Finally, use non-chemical methods of pest management in your gardens and yard.  At some stage of their life cycle, all butterflies are susceptible to chemicals, even some of the least toxic ones such as Bt products.  Some of the feeding damage on leaves is probably caused by caterpillars, which you need to tolerate in order to later have butterflies!  Usually such feeding is minor, and doesn't pose a significant nor long term threat to your plants.

To summarize, follow these dozen practical tips to create attractive habitats for butterflies, and you'll no doubt benefit and attract other wildlife such as moths, bees, hummingbirds, and birds.

1)  Choose a garden site that is in full sun, and is protected from high winds for obvious reasons.  It should be visible from windows, decks, or places where you can observe the butterflies.
2) If you need to provide wind protection for these fragile and lightweight creatures, plant a windbreak of trees or shrubs.  Such woody plants will provide cover, and with the right choices food as well. Make sure you provide some for both spring and summer feeding, both by larvae and butterflies.
3) Make sure to have some spring-flowering shrubs such as lilac, viburnum, blueberry, and amelanchier. These provide cover, as well as nectar early in the season.  Ripe fruits of these and others such as shadbush, crabapple, and raspberry also attract some butterflies later in the season.
4) Include some summer-flowering shrubs such as privet and summersweet for nectar later in the season.
5) Use annual flowers to provide nectar all summer, perennial flowers to provide nectar during certain periods when they are in bloom.  Do some research to see what plants are particularly attractive to what species, and the species found in your area.
6) When planting, place the taller plants in back, the shorter plants in front, so you can better see them.
7) Butterflies are near-sighted, so more attracted to masses of plants and flowers.
8) Eliminate insecticides from your butterfly garden.  Learn to tolerate some chewing and damage to plants.  Some of that is caused by caterpillars-- the butterfly larvae that turn into butterflies!
9) Add some vegetables and herbs to encourage butterflies to lay eggs in the garden.  Eggs hatch into caterpillars, and caterpillars need to eat.  Caterpillar forage plants include parsley and ornamental cabbage, which are excellent edging plants for the flower garden.  Clover makes a good "living mulch path".  Carrot and dill add fine-textured, attractive foliage to the flower garden.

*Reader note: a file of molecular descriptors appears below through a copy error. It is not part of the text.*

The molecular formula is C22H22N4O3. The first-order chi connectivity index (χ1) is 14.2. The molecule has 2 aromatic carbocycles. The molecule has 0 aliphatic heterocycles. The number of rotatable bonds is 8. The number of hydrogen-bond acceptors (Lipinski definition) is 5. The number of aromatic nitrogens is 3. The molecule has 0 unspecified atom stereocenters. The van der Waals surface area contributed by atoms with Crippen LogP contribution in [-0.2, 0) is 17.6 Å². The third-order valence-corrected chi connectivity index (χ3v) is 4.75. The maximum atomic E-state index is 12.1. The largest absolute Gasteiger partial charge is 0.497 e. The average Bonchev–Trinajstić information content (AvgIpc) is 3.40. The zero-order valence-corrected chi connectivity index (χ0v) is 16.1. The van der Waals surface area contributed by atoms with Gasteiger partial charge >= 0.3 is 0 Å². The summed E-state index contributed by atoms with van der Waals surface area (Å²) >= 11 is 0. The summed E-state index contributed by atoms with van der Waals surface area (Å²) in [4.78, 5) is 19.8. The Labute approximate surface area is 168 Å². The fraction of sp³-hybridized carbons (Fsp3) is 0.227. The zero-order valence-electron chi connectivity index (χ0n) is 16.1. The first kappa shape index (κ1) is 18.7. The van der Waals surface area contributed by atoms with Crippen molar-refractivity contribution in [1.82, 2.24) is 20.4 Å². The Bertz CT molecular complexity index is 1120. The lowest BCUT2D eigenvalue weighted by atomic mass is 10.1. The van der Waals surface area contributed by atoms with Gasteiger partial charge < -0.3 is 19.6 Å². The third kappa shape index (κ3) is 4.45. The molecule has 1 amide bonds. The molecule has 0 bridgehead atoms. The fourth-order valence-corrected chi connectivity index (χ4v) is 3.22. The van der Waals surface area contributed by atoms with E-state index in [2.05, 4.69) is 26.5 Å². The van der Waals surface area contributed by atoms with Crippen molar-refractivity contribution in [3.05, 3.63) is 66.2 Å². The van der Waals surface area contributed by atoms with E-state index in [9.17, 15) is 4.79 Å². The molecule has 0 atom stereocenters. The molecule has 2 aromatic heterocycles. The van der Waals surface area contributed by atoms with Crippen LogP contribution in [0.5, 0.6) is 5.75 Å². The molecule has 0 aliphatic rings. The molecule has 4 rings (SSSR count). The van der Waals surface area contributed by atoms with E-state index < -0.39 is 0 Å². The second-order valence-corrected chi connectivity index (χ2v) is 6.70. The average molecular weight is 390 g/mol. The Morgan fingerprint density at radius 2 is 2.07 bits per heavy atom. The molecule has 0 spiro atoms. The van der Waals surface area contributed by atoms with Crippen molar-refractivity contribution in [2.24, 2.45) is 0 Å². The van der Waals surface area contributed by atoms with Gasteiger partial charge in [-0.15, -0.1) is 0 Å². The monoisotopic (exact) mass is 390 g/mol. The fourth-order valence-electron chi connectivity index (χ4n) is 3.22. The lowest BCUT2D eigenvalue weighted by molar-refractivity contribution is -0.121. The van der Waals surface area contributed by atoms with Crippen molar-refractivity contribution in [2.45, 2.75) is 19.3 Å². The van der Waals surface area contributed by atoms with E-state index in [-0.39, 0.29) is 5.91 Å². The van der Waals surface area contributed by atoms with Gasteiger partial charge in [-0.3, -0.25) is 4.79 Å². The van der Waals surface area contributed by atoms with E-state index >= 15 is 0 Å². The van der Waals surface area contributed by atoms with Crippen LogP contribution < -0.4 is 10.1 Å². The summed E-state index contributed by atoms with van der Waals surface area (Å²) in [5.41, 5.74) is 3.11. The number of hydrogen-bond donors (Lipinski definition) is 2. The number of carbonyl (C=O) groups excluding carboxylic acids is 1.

10) Leave some weeds or wildflowers, as many serve as food sources for both caterpillars and butterflies.  The orange monarch, loved by so many, needs milkweed on which to lay its eggs and the caterpillars to feed.  Thistles and nettles, pulled out from our more formal gardens, serve as food too.  Even spring dandelion provides nectar for the Spring Azure butterfly.  Edges of gardens, areas out of sight, or fence rows are areas you may allow weeds to grow, if not in a "dedicated" butterfly garden.
11) Plant some plants for butterflies in containers for flexibility.  Window boxes, hanging baskets, and other containers allow you to attract butterflies to patios, porches, and other visible parts of your landscape.
12) Don't deadhead flowers late in the season.  In our penchant for tidy and neat gardens, many feel they must cut off the dead flowers from perennials, and even shrubs like rhododendrons and lilacs.  Leave these on and the plants will do double duty-- first in the season for the butterflies then later in winter as a source of seeds for the birds.

(adapted from Univ. Maine bulletin 7151)



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Prepared  5/04